My first session this month was a four nighter on the syndicate lake. Quite a few fish had been coming out of the big bay, but with a change in the weather and the fact that I don’t like fishing the bays that much, I spent a few hours walking around in open water hoping to spot something. Eventually, I spotted a few good shows on the back of the wind in front of peg 36 so quickly set up in there. The weather by now was horrific with torrential rain and strong south westerly winds, and I got soaked just getting the brolly up!

Successful end tackle componentsOnce my gear was in the dry, I set up a lead on braid to try and find a spot. After a few casts I hadn’t found anything, the lack of weed on the lake due to the algae bloom was still having an effect. However, casting a bit further I manage to locate a weedbed, and clipped up at the back of this at 144 yards. I spodded out about 10kg of Cell rolled by Kent Particles mixed with chilli hemp. For the rods, I decided to use a helicopter set up, comprising about 4ft of Plummet leadcore, with the rig being about 12” of 25lb Sink Skin and a size 8 Continental Mugga. For the hookbait I was going to use a snowman set up with an 18mm cell bottom bait tipped by a different coloured pop-up, to start with I chose yellow, white and pink. With the wind coming over my head this helped get the rods out quickly, and I sat back to try and dry off and warm up, the weather really was savage!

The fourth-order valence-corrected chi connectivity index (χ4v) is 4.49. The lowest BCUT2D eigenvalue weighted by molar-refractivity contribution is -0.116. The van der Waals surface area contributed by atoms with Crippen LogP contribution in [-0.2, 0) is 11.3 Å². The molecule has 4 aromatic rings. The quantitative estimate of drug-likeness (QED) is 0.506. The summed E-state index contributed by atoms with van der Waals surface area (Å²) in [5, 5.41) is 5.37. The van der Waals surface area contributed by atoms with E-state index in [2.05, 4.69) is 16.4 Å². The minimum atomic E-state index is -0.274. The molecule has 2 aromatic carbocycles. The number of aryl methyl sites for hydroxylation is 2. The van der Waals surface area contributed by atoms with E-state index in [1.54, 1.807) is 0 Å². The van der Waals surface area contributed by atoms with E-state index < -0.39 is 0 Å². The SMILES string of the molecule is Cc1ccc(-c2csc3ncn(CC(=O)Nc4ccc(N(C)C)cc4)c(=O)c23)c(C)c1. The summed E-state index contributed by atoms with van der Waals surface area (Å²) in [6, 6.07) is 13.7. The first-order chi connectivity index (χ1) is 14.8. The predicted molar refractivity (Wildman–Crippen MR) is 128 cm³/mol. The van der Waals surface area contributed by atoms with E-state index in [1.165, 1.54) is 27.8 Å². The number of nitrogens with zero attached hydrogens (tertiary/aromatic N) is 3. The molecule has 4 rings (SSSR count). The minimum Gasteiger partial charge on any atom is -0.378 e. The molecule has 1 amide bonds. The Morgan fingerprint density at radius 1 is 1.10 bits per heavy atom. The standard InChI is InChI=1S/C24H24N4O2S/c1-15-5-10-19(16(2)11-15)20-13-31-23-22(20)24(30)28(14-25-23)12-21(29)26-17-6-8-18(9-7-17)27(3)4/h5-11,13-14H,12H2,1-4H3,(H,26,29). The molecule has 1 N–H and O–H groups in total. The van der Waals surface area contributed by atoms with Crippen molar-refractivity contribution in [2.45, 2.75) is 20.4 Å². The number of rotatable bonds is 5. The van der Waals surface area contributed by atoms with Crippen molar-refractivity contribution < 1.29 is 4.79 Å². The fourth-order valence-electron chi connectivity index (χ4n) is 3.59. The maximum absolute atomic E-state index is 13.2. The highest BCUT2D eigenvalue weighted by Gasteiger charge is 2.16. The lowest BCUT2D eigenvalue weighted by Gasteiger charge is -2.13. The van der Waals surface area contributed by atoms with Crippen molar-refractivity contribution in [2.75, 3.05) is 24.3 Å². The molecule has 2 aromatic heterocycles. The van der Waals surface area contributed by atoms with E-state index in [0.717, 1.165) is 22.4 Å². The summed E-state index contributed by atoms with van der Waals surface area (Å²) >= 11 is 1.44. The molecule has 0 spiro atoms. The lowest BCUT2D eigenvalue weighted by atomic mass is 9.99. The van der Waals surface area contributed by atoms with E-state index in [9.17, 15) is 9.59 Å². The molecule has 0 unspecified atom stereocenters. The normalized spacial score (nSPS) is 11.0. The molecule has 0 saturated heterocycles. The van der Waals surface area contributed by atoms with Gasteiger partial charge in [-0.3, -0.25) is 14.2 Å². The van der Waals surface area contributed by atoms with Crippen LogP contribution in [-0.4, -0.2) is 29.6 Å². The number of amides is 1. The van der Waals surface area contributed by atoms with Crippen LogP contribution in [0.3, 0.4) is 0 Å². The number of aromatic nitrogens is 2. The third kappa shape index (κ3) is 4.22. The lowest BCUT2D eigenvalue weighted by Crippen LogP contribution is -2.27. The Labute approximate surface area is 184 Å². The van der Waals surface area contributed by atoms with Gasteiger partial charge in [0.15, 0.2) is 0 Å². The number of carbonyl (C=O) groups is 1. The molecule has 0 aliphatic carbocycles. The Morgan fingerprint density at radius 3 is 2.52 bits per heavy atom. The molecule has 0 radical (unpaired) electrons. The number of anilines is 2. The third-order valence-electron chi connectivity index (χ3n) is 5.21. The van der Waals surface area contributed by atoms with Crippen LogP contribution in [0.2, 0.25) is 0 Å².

big ghostieI saw a few more show behind the rods as it got dark, and a few again at first light, but they were all about 15-20 yards behind. Generally, bite time is until around 11am, but with fish showing behind the spot I decided to leave them out there, and it turned out to the right decision when at 1:30pm, my middle rod roared off! The fish didn’t do much when I first lifted into it, holding its ground, before tearing off on a 30 yard run. After that it came in steadily, which was good for my nerves! The guy fishing a few swims up from me, James, came over to do the honours with the net, and as it came up the marginal shelf its bright white colour gave it away as “The Big Ghostie”. It went in the net at the first time of asking, and I was buzzing having caught my first of the year! It was quickly onto the mat and weighed in at 32lb 8oz, a new pb ghostie!